The reading from the Holy Gospel according to St. Luke. (19:1-10)
It is now Zacchaeus Sunday. This means that the time is near. The great and holy struggle of Lent in not too far away. In fact, Lent will begin on March 2ndbut before we ever reach the start of Lent, the Church will try to give us the prerequisites and prepare us for the spiritual school of Great Lent.
When I hear the story of Zacchaeus, I cannot help but feel that a mirror is held up to each of us. We look at Zacchaeus and we can see that perhaps we have fallen short of his level of desire for God. I can say, I desire God, but I don’t desire to see God in the way that Zacchaeus desired to see God. I am repentant, but I am not seriously repentant in the way that Zacchaeus was seriously repentant.
When we hear the words of the holy gospel, we should let it be a mirror that reflects back to us and allows us to see ourselves. The gospel is also like a light that shines brightly on our imperfections. We often try to hide those imperfections, because we want to appear beautiful. But God is not interested in our appearing beautiful. He wants to actually transform us into beautiful people. When we look at ourselves we see minor imperfections, but God sees major spots and blemishes on our souls. He wants to cleanse us and heal us and remove these blemishes before they become cancerous tumors on the soul.
So today we see Zacchaeus, a man that we know and love through this story. His determination and tenacity in the face of all obstacles between him and a vision of the Lord are legendary. Our children all know songs about Zacchaeus. He puts my efforts to shame. When I see how he struggled to see Jesus Christ. When I see how he ignored all of the difficulties and pressed onward and upward, I am left inspired. Each one of us has reasons why we have not really struggled and made a concerted effort to see God and to know God. For one, he works too much. For another, he is too busy correcting the faults of others. For another, he is too busy working and building up his businesses. For another, she is busy with the housework and there is never time for a break. For yet another, she is busy on social media or chatting with friends. Yet others are busy with entertaining themselves, finding the next movie, the next show that takes them out of this reality of life and into fantasy.
We have a multitude of reasons for our slackness in seeking Jesus Christ. And the truth is that all of our excuses are rubbish. If a rich tax collector of a high stature in society, is willing to overcome all the distractions and obstacles around him and humble himself and look like a fool to climb into a tree and see Jesus, then our reasons for not seeking Christ more faithfully, are probably not that good. We can put this another way. If we have a reason why we aren’t devoting ourselves to seeking God in our life, then we probably don’t have our life properly ordered.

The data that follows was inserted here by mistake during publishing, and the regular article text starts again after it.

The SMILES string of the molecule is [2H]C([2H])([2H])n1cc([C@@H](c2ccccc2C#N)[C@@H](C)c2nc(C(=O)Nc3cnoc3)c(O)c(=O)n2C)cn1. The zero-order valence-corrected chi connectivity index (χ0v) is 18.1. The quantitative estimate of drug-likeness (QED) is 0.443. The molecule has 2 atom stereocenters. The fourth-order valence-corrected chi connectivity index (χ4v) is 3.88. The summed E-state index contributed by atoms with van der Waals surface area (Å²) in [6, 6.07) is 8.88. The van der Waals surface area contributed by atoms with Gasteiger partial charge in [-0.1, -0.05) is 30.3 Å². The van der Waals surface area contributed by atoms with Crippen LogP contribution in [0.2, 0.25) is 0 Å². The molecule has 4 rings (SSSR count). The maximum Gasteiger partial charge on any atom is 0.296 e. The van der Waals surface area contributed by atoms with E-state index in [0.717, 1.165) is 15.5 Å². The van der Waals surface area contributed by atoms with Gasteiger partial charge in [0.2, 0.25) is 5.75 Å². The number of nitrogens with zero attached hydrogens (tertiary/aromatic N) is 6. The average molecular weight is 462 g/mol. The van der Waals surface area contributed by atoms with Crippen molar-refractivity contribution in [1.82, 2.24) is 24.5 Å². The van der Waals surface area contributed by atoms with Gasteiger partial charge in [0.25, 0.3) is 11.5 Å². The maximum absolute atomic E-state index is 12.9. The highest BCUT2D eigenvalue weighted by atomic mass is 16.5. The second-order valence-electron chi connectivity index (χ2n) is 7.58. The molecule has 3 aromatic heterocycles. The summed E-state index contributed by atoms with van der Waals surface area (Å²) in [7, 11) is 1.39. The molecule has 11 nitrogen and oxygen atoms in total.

Zacchaeus also had a disordered life. He was rich, he stole money from others in a legal way, through collecting taxes, but taking a little extra for himself. All of us have lived disordered lives at some point, maybe we are living disordered lives now. Zacchaeus teaches us that the first step to change is desiring something better. In this case, it is desiring someone better. When I look at Zacchaeus, I can say honestly, that I don’t desire to see the Lord Jesus Christ with the same desire as Zacchaeus. If I did have that great desire, I would spend more time finding the Lord Jesus in the 4 gospels. I would spend more time struggling to pray fervently and focusing, not simply going through the motions and words of prayer. And what would the Lord Jesus Christ give me, give us in return? He would give us new life and boundless joy.
St. Nicholai (Velimirovich) of Zicha preached some beautiful words about this gospel text. He said
“Just as the bleak forest clothes itself into greenery and flowers from the breath of spring, so does every man, regardless of how arid and darkened by sin, becomes fresh and youthful from the nearness of Christ. For the nearness of Christ is as the nearness of some life-giving and fragrant balsam which restores health, increases life, give fragrance to the soul, to the thoughts and to the words of man. In other words, distance from Christ means decay and death and His nearness means salvation and life.
“Today, salvation has come to this house” said the Lord upon entering the house of Zacchaeus the sinner. Christ was the salvation that came and Zacchaeus was the house into which He entered. Brethren, each one of us is a house in which sin dwells as long as Christ is distant and to which salvation comes when Christ approaches it. Nevertheless, will Christ approach my house and your house? That depends on us.”
May we struggle faithfully to see Jesus Christ in our lives and we will not be surprised when we also see Him dwelling in our hearts. AMEN.